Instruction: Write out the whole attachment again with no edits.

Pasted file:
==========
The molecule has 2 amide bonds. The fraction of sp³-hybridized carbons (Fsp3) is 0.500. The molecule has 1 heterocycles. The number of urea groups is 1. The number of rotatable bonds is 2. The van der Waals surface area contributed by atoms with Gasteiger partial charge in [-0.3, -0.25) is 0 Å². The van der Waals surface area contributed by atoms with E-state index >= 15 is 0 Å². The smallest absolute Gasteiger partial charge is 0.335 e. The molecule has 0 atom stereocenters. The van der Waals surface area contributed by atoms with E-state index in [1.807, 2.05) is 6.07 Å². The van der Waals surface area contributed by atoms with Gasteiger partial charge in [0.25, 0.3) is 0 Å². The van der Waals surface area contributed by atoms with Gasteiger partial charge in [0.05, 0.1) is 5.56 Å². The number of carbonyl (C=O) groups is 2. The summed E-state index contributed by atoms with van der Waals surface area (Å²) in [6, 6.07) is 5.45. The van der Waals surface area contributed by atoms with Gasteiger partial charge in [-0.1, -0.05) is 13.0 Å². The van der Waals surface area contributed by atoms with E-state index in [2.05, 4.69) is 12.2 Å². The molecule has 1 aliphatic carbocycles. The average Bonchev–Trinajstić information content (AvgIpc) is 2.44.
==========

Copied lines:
The molecule has 2 amide bonds. The fraction of sp³-hybridized carbons (Fsp3) is 0.500. The molecule has 1 heterocycles. The number of urea groups is 1. The number of rotatable bonds is 2. The van der Waals surface area contributed by atoms with Gasteiger partial charge in [-0.3, -0.25) is 0 Å². The van der Waals surface area contributed by atoms with E-state index >= 15 is 0 Å². The smallest absolute Gasteiger partial charge is 0.335 e. The molecule has 0 atom stereocenters. The van der Waals surface area contributed by atoms with E-state index in [1.807, 2.05) is 6.07 Å². The van der Waals surface area contributed by atoms with Gasteiger partial charge in [0.25, 0.3) is 0 Å². The van der Waals surface area contributed by atoms with Gasteiger partial charge in [0.05, 0.1) is 5.56 Å². The number of carbonyl (C=O) groups is 2. The summed E-state index contributed by atoms with van der Waals surface area (Å²) in [6, 6.07) is 5.45. The van der Waals surface area contributed by atoms with Gasteiger partial charge in [-0.1, -0.05) is 13.0 Å². The van der Waals surface area contributed by atoms with E-state index in [2.05, 4.69) is 12.2 Å². The molecule has 1 aliphatic carbocycles. The average Bonchev–Trinajstić information content (AvgIpc) is 2.44.